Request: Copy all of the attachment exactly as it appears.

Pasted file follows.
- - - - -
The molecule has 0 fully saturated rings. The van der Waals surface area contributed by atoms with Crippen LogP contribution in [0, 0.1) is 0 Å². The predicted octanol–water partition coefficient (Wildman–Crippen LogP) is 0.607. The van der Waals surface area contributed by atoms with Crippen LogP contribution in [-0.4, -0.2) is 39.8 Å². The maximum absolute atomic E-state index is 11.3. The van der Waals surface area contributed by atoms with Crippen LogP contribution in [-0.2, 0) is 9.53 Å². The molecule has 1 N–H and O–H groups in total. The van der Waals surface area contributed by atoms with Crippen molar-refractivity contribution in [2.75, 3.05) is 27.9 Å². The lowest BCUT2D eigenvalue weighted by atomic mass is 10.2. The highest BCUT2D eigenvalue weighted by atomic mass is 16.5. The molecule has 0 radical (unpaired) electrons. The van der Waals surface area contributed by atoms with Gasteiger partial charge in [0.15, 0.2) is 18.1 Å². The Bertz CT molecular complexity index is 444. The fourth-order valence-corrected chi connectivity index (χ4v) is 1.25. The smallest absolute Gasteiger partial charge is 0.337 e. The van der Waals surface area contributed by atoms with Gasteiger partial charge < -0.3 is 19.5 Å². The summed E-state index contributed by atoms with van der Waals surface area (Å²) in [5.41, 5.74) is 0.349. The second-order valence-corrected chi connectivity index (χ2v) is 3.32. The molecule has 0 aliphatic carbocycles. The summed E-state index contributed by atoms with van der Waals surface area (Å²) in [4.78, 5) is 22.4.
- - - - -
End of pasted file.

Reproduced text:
The molecule has 0 fully saturated rings. The van der Waals surface area contributed by atoms with Crippen LogP contribution in [0, 0.1) is 0 Å². The predicted octanol–water partition coefficient (Wildman–Crippen LogP) is 0.607. The van der Waals surface area contributed by atoms with Crippen LogP contribution in [-0.4, -0.2) is 39.8 Å². The maximum absolute atomic E-state index is 11.3. The van der Waals surface area contributed by atoms with Crippen LogP contribution in [-0.2, 0) is 9.53 Å². The molecule has 1 N–H and O–H groups in total. The van der Waals surface area contributed by atoms with Crippen molar-refractivity contribution in [2.75, 3.05) is 27.9 Å². The lowest BCUT2D eigenvalue weighted by atomic mass is 10.2. The highest BCUT2D eigenvalue weighted by atomic mass is 16.5. The molecule has 0 radical (unpaired) electrons. The van der Waals surface area contributed by atoms with Gasteiger partial charge in [0.15, 0.2) is 18.1 Å². The Bertz CT molecular complexity index is 444. The fourth-order valence-corrected chi connectivity index (χ4v) is 1.25. The smallest absolute Gasteiger partial charge is 0.337 e. The van der Waals surface area contributed by atoms with Gasteiger partial charge < -0.3 is 19.5 Å². The summed E-state index contributed by atoms with van der Waals surface area (Å²) in [5.41, 5.74) is 0.349. The second-order valence-corrected chi connectivity index (χ2v) is 3.32. The molecule has 0 aliphatic carbocycles. The summed E-state index contributed by atoms with van der Waals surface area (Å²) in [4.78, 5) is 22.4.